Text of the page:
What’s the best mounting method for an antenna?

Talk about a loaded question. There are so many different ways of mounting an antenna, and there’s no “one best way.” The best way to mount an antenna is the way that works for you. However, there are a few things you can think about when planning an outdoor antenna installation.

Do I have a chimney?
If your home has a chimney in good shape, a chimney mount is often the easiest way to get an antenna in permanent position on your roof. Chimney mounts are metal straps that fit tightly against your chimney, giving your antenna a solid foundation without the need to drill holes. If your home has a brick chimney in good shape, a chimney mount from Solid Signal may be your best bet.

Are you surrounded by trees?
If you’re in a dense forest or at the bottom of a hill, the best option for you might be an antenna on a tower. These can be very expensive propositions, but the consultants at Solid Signal can help you find the right tower so that you won’t waste money. A tower puts your antenna high up in the air and is secured with a concrete base, wires, and posts. It’s a serious affair.

Do you live in an apartment, or is there another reason you can’t drill a hole?
There are tons of different reasons you wouldn’t want to drill holes in order to mount an antenna. If you rent, or if you have a tile roof, or if you just don’t feel right about drilling, consider a non-penetrating mount from Solid Signal. Non-penetrating mounts have a wide, flat base that is designed to accommodate something heavy, like cinder blocks or full jugs of water. That secures the antenna while spreading out the weight so there isn’t too much stress on your home. They’re often called “non-penetrating roof mounts” but they also work well on patios or any other flat surface.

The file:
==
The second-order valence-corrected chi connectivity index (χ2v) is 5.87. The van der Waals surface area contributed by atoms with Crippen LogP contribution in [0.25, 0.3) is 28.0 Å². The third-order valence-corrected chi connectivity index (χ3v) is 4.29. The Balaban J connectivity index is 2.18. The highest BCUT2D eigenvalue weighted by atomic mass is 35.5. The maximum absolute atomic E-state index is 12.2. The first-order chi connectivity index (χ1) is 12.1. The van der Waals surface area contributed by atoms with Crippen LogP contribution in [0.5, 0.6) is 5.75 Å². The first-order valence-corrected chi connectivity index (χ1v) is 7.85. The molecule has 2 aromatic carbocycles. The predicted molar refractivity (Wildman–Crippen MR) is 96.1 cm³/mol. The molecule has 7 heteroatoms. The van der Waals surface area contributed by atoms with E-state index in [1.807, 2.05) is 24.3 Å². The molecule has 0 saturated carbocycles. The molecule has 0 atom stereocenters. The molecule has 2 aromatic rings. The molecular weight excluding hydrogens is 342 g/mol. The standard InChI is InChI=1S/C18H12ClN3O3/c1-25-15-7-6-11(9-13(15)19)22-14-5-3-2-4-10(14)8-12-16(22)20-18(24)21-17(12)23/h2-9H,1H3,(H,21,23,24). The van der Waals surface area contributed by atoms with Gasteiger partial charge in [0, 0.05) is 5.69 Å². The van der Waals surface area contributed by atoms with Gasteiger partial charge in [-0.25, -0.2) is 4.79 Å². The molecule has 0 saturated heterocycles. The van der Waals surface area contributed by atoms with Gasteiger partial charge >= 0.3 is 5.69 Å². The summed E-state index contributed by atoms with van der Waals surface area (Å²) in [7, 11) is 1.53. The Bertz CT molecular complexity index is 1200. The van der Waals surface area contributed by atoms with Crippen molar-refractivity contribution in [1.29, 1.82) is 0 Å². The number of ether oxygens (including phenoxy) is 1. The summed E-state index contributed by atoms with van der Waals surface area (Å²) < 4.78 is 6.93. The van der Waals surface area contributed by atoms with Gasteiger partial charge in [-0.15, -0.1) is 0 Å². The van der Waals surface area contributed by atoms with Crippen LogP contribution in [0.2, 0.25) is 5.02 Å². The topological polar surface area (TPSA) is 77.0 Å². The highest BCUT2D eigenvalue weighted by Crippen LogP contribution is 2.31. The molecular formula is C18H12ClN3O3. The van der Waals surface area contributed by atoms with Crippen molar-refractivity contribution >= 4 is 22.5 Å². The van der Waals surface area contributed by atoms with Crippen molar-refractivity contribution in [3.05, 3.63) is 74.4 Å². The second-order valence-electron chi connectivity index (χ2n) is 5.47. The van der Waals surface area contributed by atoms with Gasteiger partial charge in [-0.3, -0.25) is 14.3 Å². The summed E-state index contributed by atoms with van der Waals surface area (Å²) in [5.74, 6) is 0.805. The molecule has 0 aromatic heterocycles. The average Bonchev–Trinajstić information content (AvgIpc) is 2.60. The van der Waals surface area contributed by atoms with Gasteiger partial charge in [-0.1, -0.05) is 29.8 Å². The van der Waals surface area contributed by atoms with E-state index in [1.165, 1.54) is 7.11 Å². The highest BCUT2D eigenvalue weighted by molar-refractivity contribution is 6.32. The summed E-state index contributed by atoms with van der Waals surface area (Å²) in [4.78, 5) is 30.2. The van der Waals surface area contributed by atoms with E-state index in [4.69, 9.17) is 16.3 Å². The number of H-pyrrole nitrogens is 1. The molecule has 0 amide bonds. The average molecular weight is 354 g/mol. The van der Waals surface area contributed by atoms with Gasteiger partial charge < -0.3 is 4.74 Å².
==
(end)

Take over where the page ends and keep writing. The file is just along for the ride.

Is this really temporary?
If you’re putting an antenna up for a tailgate party or because your cable is temporarily out, you don’t need anything more than a tripod from Solid Signal. A tripod gives a stable base for your antenna and while you can bolt one to a roof or secure it with sandbags, you might not even have to for a really short-term use.

If none of those scenarios sound like you, there are literally dozens of other options for mounting. Eave mounts attach to the side of your house or to the eave, attic mounts go to your joists or subfloor, and there are even specialized mounts for different roofing materials. If you’re lost in the mix of options. give Solid Signal a call at 888-233-7563 and we’ll give you the best recommendation for your own situati

About the Author

Stuart Sweet
Stuart Sweet is the editor-in-chief of The Solid Signal Blog and a "master plumber" at Signal Group, LLC. He is the author of over 9,000 articles and longform tutorials including many posted here. Reach him by clicking on "Contact the Editor" at the bottom of this page.